Many people in the Arctic have observed changes in the characteristics of sunlight and its effects since the early 1990s[11]. While not discussed in terms of UV radiation, many indigenous observations do include the same concerns as UV scientists (see Chapters 5 and 15). Most commonly expressed is the perception that the sun is stronger or more “stinging” and “sharp” feeling[12]. The sun’s heat seems to have become more intense and northern residents report unusual sunburns, eye irritations, and skin rashes[13].

The direct heat from the sun is warmer, it is not the same anymore and you can’t help but notice that. It is probably not warmer overall, but the heat of the sun is stronger. G. Kappianaq, Igloolik, 1997 as quoted in Fox, 1998

The reason why I mention the fact that the sun seems warmer is because another [piece of] evidence to that is that we get some skin diseases or some skin problems. Because I think in the past when Peter [a Clyde River elder] was a young boy they never seemed to have these skin problems and I see them more and more these days. J. Qillaq, Clyde River, 2001 as quoted in Fox, 2004

Humans are not the only ones affected by a more intense sun. Inuit in Nunavut link other environmental changes to the sun. In some areas, for example, although the overall temperature may not be warmer, elders claim that the heat of the sun is causing small ponds to be warmer than usual or to dry up altogether. In some places, meat hung out to dry seems to get burned by the sun, and caribou skins seem to rip more easily around the neck area, a new condition elders link to skins possibly being burnt or becoming too hot from the sun[14].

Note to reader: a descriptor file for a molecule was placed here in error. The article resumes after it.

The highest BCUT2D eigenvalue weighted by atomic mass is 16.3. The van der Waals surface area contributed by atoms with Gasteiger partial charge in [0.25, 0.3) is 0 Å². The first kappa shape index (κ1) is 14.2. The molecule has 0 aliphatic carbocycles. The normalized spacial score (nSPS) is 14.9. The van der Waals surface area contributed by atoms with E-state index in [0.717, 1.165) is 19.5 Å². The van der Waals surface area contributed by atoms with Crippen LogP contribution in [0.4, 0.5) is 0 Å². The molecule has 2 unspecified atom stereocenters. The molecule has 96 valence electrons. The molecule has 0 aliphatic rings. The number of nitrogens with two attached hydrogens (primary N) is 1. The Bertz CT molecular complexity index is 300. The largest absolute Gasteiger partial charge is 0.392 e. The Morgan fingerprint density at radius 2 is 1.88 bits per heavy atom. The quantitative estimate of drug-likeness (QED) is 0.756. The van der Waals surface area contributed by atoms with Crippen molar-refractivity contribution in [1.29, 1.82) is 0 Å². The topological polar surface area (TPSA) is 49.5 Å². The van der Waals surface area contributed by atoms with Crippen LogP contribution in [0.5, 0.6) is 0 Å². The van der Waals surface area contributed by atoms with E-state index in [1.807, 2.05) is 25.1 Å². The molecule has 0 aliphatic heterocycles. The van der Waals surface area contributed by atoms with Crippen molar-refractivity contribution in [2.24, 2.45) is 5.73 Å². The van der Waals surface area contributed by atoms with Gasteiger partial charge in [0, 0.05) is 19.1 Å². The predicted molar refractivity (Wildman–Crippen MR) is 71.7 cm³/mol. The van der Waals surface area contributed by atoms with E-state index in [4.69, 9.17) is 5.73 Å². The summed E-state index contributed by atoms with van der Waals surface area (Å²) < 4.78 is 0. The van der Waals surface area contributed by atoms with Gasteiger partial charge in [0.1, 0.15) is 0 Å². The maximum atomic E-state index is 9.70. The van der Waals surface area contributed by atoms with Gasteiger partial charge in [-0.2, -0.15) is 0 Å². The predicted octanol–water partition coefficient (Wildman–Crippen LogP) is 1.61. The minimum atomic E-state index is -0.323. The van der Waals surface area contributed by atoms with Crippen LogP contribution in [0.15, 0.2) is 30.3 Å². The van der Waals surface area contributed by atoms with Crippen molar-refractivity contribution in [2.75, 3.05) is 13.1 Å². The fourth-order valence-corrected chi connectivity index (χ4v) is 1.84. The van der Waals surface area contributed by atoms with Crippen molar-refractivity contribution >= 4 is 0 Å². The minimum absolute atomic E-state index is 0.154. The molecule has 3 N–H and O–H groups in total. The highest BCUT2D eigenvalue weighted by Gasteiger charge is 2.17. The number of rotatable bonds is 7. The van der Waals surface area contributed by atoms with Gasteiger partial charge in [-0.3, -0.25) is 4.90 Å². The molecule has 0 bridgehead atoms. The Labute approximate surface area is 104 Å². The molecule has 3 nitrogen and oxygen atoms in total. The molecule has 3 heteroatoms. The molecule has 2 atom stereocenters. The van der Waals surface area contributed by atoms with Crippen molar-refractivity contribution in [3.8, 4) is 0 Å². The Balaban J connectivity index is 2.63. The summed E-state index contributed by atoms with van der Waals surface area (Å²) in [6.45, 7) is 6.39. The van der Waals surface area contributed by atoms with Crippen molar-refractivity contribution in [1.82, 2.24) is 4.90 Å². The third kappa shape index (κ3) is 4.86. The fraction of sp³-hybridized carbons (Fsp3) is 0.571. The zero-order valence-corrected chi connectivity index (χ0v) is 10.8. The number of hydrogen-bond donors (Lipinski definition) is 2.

Archaeological sites in the Arctic have contained sun goggles, indicating that indigenous peoples have, for a long time, made an effort to shield their eyes from the blinding light of sunshine on snow.These days, indigenous peoples are doing more to protect themselves from sun damage. High quality sunglasses and goggles are popular and many people who spend time on the land are now using sun lotion and lip balm. In Igloolik, Nunavut, for example, the nursing station has had more requests for sun lotion in recent years, but it is unclear whether this is due to more sunburn, or a greater awareness of the damage caused by sun exposure[15]. Still, elders and older hunters who have grown up on the land and spent decades on the sea ice and snow say they are only now beginning to experience sunburn. While rates of skin cancer remain low in the Arctic (see section 15.3.3.2), community members note it will be important to monitor how serious the new sun-related skin ailments become. Residents also want to monitor how a more intense sun may affect arctic animals and plants over time.

 

3.1. Introduction
3.2. Indigenous knowledge
3.3. Indigenous observations of climate change
3.4. Case studies
3.4.1. Northwest Alaska: the Qikiktagrugmiut
3.4.2. The Aleutian and Pribilof Islands region, Alaska
3.4.3. Arctic Athabaskan Council: Yukon First Nations
3.4.4. Denendeh: the Dene Nation’s Denendeh Environmental Working Group
3.4.5. Nunavut
3.4.6. Qaanaaq, Greenland
3.4.7. Sapmi: the communities of Purnumukka, Ochejohka, and Nuorgam
3.4.8. Climate change and the Saami
3.4.9. Kola: the Saami community of Lovozero
3.5. Indigenous perspectives and resilience
3.6. Further research needs
3.7. Conclusions

References